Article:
In an earlier post, I mentioned that Notre Dame was a big draw for me whenever we visit Paris. One of the things on my ‘bucket list’ was to climb to the top of Notre Dame. On earlier Paris visits we had gotten to the top of the Eiffel Tower and also to the top of the Arc de Triomphe. BTW – reaching the top of the Arch requires going up 284 steps. Getting to the top of Notre Dame is …………..433 steps. Eric found a tour that included the top and the draw was ‘skip the line’. Score! Past research discovered that you had to wait in the line, usually 2+ hours if you wanted this experience.
However, before going up, we go in, inside of Notre Dame. Just wanted to include a few photos of things I found interesting. Naturally on previous visits, I had noticed the rosette windows in the center of the church, particularly the one to the left of the altar. It was the one rosette that was the most intact from WWII.
However, what I had not picked up on was that the rosette (bottom photo) to the right of the altar, catching the (new) morning sun was the New Testament stories. Thus making the one in the top photo the Old Testament since it catches the sun at the end of the day.
The two statues at the bottom are Mother Theresa on the left and Joan of Arc on the right.
There is so much detail and symbolism everywhere inside and outside of the church. Reading skills in Medieval times was minimal for the poor so stories were shown through these sculpted reliefs. In the photo below, it shows ‘Judgment’. Underneath Christ there are two groups of people, those to the right are chained and heading to purgatory. You can guess the other side.
There is also the story of St Denis. He was a 3rd century Christian martyr who was a bishop of Paris. He became so popular that the Romans had him imprisoned and eventually beheaded. Legend has it that after being severed, Denis picked up his head, walked several miles from that location. Once he reached a spot that had Christian followers-apparently preaching a sermon along the way- he died. I know, the tale is a stretch, but it makes a good story.
So, we began the journey of 433 steps up…………..
………….and then saw the gargoyles.
Another short flight of stairs and we were at the third level which had the bell tower.
But there was one more flight, to the fourth level for our walking/climbing tour and this gave us great panoramic views of Paris.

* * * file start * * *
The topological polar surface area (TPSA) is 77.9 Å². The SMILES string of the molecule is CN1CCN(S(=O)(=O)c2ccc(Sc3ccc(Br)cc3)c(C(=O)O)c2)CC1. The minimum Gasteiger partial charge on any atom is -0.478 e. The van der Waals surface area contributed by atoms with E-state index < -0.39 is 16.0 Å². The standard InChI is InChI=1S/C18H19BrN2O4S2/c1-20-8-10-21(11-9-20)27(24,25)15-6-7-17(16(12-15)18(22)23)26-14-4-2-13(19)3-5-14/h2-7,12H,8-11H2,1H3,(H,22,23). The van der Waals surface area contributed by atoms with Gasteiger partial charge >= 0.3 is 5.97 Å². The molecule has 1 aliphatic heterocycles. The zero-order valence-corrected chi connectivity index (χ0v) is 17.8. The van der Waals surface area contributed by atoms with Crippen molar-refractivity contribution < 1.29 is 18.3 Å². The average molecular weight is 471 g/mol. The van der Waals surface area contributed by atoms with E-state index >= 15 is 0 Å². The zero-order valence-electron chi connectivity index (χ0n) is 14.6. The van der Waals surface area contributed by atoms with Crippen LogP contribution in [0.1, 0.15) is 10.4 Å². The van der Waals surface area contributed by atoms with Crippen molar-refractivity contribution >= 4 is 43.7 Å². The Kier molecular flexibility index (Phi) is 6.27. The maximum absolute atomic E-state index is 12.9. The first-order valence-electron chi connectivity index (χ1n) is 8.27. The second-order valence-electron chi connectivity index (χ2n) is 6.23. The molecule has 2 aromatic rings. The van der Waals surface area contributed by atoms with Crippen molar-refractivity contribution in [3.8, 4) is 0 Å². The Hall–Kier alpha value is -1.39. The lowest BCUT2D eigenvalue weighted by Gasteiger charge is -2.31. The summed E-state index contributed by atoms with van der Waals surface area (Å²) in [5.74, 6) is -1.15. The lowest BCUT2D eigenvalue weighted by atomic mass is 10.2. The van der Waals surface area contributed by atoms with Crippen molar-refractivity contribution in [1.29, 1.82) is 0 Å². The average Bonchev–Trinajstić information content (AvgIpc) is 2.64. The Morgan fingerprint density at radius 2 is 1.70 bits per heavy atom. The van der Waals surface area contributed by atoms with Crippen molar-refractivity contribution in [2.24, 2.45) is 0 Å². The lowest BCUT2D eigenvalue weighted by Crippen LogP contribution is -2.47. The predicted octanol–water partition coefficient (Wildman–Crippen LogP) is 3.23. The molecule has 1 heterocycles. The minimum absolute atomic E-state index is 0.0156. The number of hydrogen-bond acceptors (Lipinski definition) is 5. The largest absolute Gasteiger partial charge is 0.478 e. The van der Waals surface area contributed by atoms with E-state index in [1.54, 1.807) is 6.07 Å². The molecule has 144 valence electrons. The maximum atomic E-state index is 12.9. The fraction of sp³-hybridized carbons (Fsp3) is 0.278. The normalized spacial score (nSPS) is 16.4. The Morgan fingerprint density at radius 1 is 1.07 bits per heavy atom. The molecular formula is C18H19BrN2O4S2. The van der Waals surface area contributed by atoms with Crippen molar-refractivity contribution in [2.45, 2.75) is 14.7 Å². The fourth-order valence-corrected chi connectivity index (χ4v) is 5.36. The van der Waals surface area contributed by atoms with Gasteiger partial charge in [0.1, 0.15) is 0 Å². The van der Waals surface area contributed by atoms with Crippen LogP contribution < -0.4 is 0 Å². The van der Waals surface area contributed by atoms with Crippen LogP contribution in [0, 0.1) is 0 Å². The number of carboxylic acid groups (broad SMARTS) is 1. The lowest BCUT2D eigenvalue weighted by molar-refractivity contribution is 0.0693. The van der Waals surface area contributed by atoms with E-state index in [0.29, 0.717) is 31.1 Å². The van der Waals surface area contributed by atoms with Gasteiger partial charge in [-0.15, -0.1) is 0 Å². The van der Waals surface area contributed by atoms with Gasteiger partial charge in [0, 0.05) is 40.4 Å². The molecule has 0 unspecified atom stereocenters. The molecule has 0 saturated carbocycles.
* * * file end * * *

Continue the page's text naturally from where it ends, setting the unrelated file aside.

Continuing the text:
You might notice on the spire there are statues of saints and Apostles, looking out over the city, except one. The person in charge of the renovation (Viollet–le-Duc) had one of the statues made in his image, and is standing facing the church to admire his work.
>hint at the bottom if needed<
But alas, we headed for the stairs to go down and leave the church.
We can now mark this off my bucket list – check.
There were a few other sites included with this tour. The place we started had more of the ‘love’ locks – which the city considers vandalism by the way. The tradition is believed to have started by an Italian film in 2006. With Paris being the ‘city of love’ couples would attach a padlock to a bridge and throw the key into the Seine river. At one time, there were 45 tons of padlocks on the Pont Des Arts bridge and it was causing structural damage. This photo below was near a park on the island, not that bridge.
This building was on the island and during the French Revolution was the dungeon for Marie Antoinette. Our guide said Marie was held here until paraded through the streets of Paris before facing the guillotine.
All those steps built up an appetite. During our first Paris visit years ago, we found a restaurant recommended in one of Rick Steve’s travel books and it has become a tradition to have a meal at the Polidor.
Going to spell it out now – I always get the chicken surpreme, hands down the best chicken in Paris (of course my opinion).
I know, I know, not a ‘stunning’ photo, kind of boring with the white mashed potatoes, chicken covered in a the tan/brown wine sauce (throwing in the green parsley for color ha!), but only one word needed………delicious.
Eric usually gets the country style foi gras, followed by the veal sweetbreads and wine tops off the meal.
So I’m including the Polidor napkin for a reason – it opened in 1845 and
there’s at least one thing that has not changed since that time, the toilette. It is a ‘squatty potty’ just like in China. While I have a photo, I just couldn’t add it into the blog. Nothing wrong with it, very clean, everything is appropriately functional, has rails for the ladies……….but still after the food photos, I just couldn’t do it. Use your imagination or google it.
>hint – figure is on the right, his head is closest to the top of the photo<